Here's the gist of the book: Tayt Waters, providing security services in the hardscrabble town of St. Albans, Vermont, faces the drawback that whether the person she confronts is a police officer or a drug-peddling criminal, it's often enough someone who knew her in high school and who doesn't take her seriously enough. But Tayt is tough: working out nearly daily with a boxing bag, carrying a handgun, training assiduously with her mentor Judy, one of the state's licensed private investigators. And she's determined to make her security business a success, even though she has to raise some of her rent money by cleaning empty houses (foreclosed, or seasonal on nearby Lake Champlain).

Plus, even the handicap of her off-kilter family (and everyone knowing about her past) doesn't stop her from operating an off-the-books support service for abused women, one that taps into both her creativity and her self-defense skills ... and oh yes, her rage against the unfairness of abusive fathers and husbands. She's got her reasons.

From the start, Choquette whips Tayt into commitment to rescuing victims of injustice, in a totally understandable way that justifies the handful of errors in judgment that she makes -- not enough to be dumb, but just enough to remind us that Tayt's not yet experienced in the PI business and has a lot of distractions, including former boyfriends and odd neighbors. The pace is sharp and quick, the quandaries risky and tense, and the demands Tayt makes of herself kept me engrossed in the tightly plotted story. And if there was one twist that I didn't fully buy into, and one sentence that bothered me -- well, that's way fewer than most nationally published thrillers are likely to have.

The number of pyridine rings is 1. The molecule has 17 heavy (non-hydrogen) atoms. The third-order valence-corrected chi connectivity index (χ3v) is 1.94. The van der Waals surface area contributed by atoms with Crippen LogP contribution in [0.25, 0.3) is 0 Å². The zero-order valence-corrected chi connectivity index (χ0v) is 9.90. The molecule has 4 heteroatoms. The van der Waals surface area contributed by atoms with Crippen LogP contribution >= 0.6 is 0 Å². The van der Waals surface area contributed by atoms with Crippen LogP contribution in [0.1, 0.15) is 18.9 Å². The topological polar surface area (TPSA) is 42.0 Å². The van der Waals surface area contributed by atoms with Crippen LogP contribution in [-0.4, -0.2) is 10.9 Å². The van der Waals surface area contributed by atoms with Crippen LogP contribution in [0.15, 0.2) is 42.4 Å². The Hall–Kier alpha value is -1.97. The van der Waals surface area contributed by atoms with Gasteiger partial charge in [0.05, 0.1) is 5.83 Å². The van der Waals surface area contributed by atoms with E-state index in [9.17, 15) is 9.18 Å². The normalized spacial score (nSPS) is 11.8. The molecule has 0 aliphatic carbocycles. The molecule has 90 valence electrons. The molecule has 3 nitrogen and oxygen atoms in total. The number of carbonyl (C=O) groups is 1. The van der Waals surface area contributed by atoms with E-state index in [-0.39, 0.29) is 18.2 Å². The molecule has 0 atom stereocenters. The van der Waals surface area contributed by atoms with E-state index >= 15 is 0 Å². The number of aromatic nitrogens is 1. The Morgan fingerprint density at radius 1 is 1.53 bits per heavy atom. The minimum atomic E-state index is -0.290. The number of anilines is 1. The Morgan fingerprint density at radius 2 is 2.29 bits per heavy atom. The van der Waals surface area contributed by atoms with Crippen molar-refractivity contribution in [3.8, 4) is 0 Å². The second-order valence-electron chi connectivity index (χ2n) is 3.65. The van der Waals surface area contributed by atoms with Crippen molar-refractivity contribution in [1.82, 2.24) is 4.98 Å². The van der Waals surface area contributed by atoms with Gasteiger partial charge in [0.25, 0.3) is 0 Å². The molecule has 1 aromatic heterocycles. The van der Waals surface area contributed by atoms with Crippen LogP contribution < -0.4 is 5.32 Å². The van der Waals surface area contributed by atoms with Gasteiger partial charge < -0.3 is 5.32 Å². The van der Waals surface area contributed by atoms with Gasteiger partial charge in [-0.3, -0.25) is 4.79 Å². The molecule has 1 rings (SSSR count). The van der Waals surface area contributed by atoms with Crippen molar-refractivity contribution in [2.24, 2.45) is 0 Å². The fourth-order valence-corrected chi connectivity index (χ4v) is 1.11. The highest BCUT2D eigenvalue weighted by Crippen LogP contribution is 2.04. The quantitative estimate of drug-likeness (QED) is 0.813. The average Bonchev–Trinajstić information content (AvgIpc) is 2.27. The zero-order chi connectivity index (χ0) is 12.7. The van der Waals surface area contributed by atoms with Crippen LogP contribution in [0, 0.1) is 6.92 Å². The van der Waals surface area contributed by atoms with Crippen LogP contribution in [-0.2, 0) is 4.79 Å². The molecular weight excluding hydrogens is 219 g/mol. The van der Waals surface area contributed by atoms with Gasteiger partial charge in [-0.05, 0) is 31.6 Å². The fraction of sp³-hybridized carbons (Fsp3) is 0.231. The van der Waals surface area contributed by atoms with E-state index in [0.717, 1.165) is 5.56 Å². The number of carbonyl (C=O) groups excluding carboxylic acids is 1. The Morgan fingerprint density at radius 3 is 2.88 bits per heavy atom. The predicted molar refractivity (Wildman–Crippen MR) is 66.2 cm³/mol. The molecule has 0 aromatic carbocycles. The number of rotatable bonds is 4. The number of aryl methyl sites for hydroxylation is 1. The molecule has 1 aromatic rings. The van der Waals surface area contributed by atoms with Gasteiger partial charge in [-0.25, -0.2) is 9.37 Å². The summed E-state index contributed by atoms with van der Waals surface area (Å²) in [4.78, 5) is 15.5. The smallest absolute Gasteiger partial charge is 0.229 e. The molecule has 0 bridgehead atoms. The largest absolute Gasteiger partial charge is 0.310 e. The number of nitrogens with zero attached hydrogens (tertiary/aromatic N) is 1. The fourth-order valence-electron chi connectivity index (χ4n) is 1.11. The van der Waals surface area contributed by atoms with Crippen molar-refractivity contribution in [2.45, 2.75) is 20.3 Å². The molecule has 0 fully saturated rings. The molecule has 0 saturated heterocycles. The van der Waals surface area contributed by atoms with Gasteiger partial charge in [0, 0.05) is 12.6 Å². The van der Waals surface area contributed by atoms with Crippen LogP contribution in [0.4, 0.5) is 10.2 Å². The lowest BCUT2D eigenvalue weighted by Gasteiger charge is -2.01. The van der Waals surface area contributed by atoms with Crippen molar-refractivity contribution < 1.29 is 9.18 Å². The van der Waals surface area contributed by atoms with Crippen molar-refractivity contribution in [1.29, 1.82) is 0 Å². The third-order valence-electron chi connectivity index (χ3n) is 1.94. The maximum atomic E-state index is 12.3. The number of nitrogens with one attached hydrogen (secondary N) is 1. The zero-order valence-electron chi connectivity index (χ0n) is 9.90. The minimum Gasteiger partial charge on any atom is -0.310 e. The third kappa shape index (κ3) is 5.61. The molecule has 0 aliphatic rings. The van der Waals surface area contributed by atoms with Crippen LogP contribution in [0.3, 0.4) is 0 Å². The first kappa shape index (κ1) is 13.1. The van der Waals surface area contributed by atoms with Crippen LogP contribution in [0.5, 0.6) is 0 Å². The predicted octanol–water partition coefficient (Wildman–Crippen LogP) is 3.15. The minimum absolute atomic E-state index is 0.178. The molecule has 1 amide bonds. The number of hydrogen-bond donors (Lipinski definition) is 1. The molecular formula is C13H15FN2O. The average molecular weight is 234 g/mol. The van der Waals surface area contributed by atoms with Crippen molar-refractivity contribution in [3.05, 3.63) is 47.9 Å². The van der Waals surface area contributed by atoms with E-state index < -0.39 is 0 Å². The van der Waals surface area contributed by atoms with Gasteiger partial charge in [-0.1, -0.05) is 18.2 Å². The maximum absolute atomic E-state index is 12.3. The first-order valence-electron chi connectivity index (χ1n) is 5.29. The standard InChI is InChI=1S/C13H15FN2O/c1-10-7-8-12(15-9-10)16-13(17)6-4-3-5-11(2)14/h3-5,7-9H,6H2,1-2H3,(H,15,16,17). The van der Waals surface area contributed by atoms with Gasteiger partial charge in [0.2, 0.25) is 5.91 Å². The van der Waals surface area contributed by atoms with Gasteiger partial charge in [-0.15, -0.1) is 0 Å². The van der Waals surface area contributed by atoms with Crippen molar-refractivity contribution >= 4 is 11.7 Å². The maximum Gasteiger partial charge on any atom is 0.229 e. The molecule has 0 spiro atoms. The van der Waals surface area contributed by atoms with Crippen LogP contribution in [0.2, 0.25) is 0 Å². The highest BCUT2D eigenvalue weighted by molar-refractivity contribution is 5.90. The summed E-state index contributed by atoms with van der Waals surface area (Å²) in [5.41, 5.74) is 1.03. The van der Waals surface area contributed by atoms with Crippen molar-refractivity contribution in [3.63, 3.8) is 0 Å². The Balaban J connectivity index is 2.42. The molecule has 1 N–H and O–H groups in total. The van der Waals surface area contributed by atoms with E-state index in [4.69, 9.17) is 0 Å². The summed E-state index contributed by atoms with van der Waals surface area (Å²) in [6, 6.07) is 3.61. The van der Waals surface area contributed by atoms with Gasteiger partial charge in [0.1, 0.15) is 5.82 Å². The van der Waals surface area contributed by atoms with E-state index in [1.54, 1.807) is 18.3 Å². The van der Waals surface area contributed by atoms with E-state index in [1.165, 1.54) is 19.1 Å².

An impressive Vermont thriller, from a skilled and just-dark-enough author. Highly recommended. And don't forget -- when Choquette hits the nationals, you found her first. Here in Vermont.

Thursday, November 13, 2014

Young Adult Releases: MARA DYER; CONVERSION; THE BORGIAS

November 4 was Election Day, and the birthday of one of my long-gone grandfathers, and ... release day for the third (and final) Mara Dyer thriller: THE RETRIBUTION OF MARA DYER.

When I reviewed the first of the trilogy, The Unbecoming of Mara Dyer, I wasn't sure whether I whether I wanted to get involved with the paranormal side of the character. But the character, ah, the character! Mara Dyer is one of the best ... tough, determined, sometimes so angry at what's been done to her and her friends and family that she's a menace, a danger, a disaster crashing into your reading room and your heart (or that's how it felt to me). The second book, The Evolution of Mara Dyer, filled the promises of the first and (I have to confess) induced me to place the earliest "pre-order" I've ever placed for a book ... I needed to know where author Michelle Hodkin would take this.